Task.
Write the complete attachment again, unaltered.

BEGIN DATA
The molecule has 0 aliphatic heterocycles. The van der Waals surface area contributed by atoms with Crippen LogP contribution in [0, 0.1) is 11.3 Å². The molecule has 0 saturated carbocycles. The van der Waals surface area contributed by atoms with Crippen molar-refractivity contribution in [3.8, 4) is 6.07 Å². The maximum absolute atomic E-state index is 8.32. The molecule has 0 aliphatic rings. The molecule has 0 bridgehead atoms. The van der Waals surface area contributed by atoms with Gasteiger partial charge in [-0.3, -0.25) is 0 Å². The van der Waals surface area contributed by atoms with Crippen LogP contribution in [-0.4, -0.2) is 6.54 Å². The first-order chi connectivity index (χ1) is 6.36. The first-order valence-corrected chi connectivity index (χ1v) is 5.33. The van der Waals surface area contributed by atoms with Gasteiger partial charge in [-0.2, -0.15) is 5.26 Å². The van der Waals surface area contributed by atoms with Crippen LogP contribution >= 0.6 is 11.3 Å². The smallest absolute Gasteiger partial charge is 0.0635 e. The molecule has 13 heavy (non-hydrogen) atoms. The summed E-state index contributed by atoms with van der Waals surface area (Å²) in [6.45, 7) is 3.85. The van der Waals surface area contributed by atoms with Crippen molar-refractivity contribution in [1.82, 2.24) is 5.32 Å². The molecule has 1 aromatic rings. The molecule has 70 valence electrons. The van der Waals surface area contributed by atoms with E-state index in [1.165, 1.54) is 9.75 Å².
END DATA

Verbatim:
The molecule has 0 aliphatic heterocycles. The van der Waals surface area contributed by atoms with Crippen LogP contribution in [0, 0.1) is 11.3 Å². The molecule has 0 saturated carbocycles. The van der Waals surface area contributed by atoms with Crippen molar-refractivity contribution in [3.8, 4) is 6.07 Å². The maximum absolute atomic E-state index is 8.32. The molecule has 0 aliphatic rings. The molecule has 0 bridgehead atoms. The van der Waals surface area contributed by atoms with Gasteiger partial charge in [-0.3, -0.25) is 0 Å². The van der Waals surface area contributed by atoms with Crippen LogP contribution in [-0.4, -0.2) is 6.54 Å². The first-order chi connectivity index (χ1) is 6.36. The first-order valence-corrected chi connectivity index (χ1v) is 5.33. The van der Waals surface area contributed by atoms with Gasteiger partial charge in [-0.2, -0.15) is 5.26 Å². The van der Waals surface area contributed by atoms with Crippen LogP contribution >= 0.6 is 11.3 Å². The smallest absolute Gasteiger partial charge is 0.0635 e. The molecule has 13 heavy (non-hydrogen) atoms. The summed E-state index contributed by atoms with van der Waals surface area (Å²) in [6.45, 7) is 3.85. The van der Waals surface area contributed by atoms with Crippen molar-refractivity contribution in [1.82, 2.24) is 5.32 Å². The molecule has 1 aromatic rings. The molecule has 70 valence electrons. The van der Waals surface area contributed by atoms with E-state index in [1.165, 1.54) is 9.75 Å².